BEIJING -- A new media crackdown has begun in China after a television reporter was accused of fabricating a story about dumpling makers, a report said Wednesday.
The new campaign is directed against what China calls “false news reports, unauthorized publications and bogus journalists,” The New York Times reported, adding it comes two months before the start of the once-every-five-years Communist Party congress.
The tough measures were confirmed by the government’s official web site, the report said. In the dumpling maker case, the journalist was sentenced to one year in prison and fined $130 for what the government claimed was a fabricated story that cardboard was being used as filler.
The Times, quoting the official Community party newspaper People’s Daily, said the state administration of radio, film and television, and the state press and publication administration jointly warned that anyone who "intentionally fabricated news that caused public anxiety and tarnished the nation’s image would be harshly dealt with or even prosecuted if they broke the law.” Their news organizations would also be penalized.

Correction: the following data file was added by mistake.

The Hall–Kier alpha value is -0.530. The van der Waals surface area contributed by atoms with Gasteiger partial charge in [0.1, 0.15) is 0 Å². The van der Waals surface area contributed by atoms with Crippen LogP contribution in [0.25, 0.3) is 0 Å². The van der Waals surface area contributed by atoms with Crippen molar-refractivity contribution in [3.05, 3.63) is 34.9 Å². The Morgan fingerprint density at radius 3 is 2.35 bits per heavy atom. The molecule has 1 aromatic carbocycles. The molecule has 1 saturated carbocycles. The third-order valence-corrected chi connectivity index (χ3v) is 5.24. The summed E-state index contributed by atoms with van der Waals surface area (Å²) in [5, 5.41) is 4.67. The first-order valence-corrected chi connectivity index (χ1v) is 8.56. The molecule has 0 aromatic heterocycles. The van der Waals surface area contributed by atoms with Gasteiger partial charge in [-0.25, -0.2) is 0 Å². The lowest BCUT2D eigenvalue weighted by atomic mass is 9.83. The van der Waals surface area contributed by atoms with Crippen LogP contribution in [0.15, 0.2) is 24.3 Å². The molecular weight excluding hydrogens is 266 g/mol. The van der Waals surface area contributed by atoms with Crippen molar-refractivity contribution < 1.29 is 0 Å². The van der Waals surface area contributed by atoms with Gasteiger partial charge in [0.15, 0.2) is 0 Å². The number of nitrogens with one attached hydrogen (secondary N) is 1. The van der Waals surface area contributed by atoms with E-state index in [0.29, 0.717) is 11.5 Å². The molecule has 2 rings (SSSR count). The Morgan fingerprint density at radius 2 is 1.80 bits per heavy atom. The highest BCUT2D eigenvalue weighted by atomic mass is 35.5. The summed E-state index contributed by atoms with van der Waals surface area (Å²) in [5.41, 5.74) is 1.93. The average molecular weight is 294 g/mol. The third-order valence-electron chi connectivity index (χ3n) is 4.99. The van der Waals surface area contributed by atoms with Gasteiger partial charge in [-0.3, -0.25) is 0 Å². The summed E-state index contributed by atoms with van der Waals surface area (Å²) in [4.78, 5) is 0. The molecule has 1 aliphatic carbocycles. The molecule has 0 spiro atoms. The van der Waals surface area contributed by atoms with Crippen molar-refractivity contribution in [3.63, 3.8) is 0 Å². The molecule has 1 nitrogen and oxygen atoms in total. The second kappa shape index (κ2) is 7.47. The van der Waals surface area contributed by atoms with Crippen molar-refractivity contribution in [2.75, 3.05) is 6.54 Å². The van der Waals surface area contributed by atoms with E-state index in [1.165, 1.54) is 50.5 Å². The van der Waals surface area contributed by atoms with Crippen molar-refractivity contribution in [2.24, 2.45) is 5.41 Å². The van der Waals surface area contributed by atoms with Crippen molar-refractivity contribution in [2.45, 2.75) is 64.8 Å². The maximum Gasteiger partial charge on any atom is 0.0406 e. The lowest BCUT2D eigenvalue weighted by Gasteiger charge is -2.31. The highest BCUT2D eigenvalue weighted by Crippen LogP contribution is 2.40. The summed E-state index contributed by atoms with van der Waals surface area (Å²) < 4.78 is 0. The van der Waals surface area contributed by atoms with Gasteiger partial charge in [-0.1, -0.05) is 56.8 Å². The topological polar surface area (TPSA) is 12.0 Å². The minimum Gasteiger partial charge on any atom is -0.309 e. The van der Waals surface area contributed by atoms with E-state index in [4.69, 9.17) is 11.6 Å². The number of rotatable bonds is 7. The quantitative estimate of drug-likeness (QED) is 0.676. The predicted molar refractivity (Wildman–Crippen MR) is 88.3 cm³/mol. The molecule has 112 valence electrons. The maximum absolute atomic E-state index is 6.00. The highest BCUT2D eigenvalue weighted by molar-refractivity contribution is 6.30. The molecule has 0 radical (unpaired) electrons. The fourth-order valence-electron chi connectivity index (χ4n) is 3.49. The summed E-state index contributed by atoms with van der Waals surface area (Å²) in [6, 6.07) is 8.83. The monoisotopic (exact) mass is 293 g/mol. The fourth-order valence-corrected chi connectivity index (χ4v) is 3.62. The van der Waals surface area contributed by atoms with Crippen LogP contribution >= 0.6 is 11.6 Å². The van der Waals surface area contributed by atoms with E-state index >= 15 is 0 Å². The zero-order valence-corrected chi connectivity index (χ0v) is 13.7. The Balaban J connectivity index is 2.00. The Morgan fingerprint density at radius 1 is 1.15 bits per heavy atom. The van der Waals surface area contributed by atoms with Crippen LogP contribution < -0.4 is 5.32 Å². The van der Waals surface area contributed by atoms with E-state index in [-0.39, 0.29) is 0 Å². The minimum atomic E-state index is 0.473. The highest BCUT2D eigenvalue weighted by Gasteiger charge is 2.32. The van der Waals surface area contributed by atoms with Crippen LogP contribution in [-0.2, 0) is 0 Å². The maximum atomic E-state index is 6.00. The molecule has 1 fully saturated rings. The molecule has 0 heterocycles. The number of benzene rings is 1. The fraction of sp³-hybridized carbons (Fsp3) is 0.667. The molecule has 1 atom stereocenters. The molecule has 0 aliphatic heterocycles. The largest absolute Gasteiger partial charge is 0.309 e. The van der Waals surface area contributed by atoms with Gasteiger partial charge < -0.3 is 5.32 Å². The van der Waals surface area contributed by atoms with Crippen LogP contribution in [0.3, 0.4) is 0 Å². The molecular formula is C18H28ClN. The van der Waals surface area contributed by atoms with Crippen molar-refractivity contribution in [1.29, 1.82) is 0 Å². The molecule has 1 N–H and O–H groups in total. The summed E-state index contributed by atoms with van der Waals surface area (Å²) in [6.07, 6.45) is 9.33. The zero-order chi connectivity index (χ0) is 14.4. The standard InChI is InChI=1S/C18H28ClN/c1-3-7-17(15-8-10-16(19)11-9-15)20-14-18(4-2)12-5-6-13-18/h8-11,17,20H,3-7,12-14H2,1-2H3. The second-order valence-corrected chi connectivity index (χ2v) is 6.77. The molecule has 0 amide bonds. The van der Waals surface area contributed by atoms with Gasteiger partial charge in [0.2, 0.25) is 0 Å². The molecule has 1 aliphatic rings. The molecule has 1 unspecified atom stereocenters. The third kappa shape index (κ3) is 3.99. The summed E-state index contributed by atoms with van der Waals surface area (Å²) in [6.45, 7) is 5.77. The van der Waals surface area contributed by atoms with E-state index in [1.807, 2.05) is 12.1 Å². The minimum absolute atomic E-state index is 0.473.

News outlets have also been told to provide hot lines to allow the public to report any false news accounts, the Times said.
Copyright © 2007, by United Press International. All Rights Reserved.